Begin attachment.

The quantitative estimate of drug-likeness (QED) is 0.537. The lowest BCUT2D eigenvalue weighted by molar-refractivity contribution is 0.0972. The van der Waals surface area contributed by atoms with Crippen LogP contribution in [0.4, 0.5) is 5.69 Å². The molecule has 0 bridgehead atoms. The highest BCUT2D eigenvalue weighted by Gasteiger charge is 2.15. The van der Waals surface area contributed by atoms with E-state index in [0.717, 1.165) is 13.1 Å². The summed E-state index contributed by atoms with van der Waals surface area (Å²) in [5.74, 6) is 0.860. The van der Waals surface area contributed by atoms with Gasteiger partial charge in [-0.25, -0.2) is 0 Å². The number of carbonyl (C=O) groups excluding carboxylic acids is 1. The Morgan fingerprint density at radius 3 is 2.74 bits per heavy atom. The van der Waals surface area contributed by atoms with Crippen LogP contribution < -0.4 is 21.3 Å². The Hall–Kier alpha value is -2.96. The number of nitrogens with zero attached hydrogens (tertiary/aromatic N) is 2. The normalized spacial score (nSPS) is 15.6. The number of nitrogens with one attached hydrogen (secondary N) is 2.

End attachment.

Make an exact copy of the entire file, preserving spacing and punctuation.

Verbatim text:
The quantitative estimate of drug-likeness (QED) is 0.537. The lowest BCUT2D eigenvalue weighted by molar-refractivity contribution is 0.0972. The van der Waals surface area contributed by atoms with Crippen LogP contribution in [0.4, 0.5) is 5.69 Å². The molecule has 0 bridgehead atoms. The highest BCUT2D eigenvalue weighted by Gasteiger charge is 2.15. The van der Waals surface area contributed by atoms with E-state index in [0.717, 1.165) is 13.1 Å². The summed E-state index contributed by atoms with van der Waals surface area (Å²) in [5.74, 6) is 0.860. The van der Waals surface area contributed by atoms with Gasteiger partial charge in [-0.25, -0.2) is 0 Å². The number of carbonyl (C=O) groups excluding carboxylic acids is 1. The Morgan fingerprint density at radius 3 is 2.74 bits per heavy atom. The van der Waals surface area contributed by atoms with Crippen LogP contribution < -0.4 is 21.3 Å². The Hall–Kier alpha value is -2.96. The number of nitrogens with zero attached hydrogens (tertiary/aromatic N) is 2. The normalized spacial score (nSPS) is 15.6. The number of nitrogens with one attached hydrogen (secondary N) is 2.